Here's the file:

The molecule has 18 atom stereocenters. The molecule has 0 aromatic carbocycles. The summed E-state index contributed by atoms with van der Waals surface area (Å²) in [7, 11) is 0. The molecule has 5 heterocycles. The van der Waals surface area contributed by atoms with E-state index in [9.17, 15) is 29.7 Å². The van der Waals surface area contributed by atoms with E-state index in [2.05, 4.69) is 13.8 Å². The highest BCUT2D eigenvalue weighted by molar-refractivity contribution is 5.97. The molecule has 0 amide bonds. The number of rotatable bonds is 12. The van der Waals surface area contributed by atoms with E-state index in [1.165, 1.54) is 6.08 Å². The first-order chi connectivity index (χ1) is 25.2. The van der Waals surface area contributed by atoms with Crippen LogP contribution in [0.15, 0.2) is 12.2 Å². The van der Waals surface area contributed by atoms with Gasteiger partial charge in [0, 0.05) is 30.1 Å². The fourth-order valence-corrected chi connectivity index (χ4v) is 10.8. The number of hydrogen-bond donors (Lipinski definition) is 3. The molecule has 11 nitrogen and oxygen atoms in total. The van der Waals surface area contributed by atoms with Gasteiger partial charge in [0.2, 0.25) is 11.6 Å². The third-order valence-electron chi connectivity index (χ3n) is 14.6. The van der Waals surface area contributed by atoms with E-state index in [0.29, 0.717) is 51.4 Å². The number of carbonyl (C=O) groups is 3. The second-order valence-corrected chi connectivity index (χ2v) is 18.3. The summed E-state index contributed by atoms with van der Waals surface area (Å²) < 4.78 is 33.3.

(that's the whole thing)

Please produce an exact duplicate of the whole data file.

The molecule has 18 atom stereocenters. The molecule has 0 aromatic carbocycles. The summed E-state index contributed by atoms with van der Waals surface area (Å²) in [7, 11) is 0. The molecule has 5 heterocycles. The van der Waals surface area contributed by atoms with E-state index in [9.17, 15) is 29.7 Å². The van der Waals surface area contributed by atoms with E-state index in [2.05, 4.69) is 13.8 Å². The highest BCUT2D eigenvalue weighted by molar-refractivity contribution is 5.97. The molecule has 0 amide bonds. The number of rotatable bonds is 12. The van der Waals surface area contributed by atoms with E-state index in [1.165, 1.54) is 6.08 Å². The first-order chi connectivity index (χ1) is 25.2. The van der Waals surface area contributed by atoms with Crippen LogP contribution in [0.15, 0.2) is 12.2 Å². The van der Waals surface area contributed by atoms with Gasteiger partial charge in [0, 0.05) is 30.1 Å². The fourth-order valence-corrected chi connectivity index (χ4v) is 10.8. The number of hydrogen-bond donors (Lipinski definition) is 3. The molecule has 11 nitrogen and oxygen atoms in total. The van der Waals surface area contributed by atoms with Gasteiger partial charge in [0.2, 0.25) is 11.6 Å². The third-order valence-electron chi connectivity index (χ3n) is 14.6. The van der Waals surface area contributed by atoms with E-state index in [0.29, 0.717) is 51.4 Å². The number of carbonyl (C=O) groups is 3. The second-order valence-corrected chi connectivity index (χ2v) is 18.3. The summed E-state index contributed by atoms with van der Waals surface area (Å²) < 4.78 is 33.3.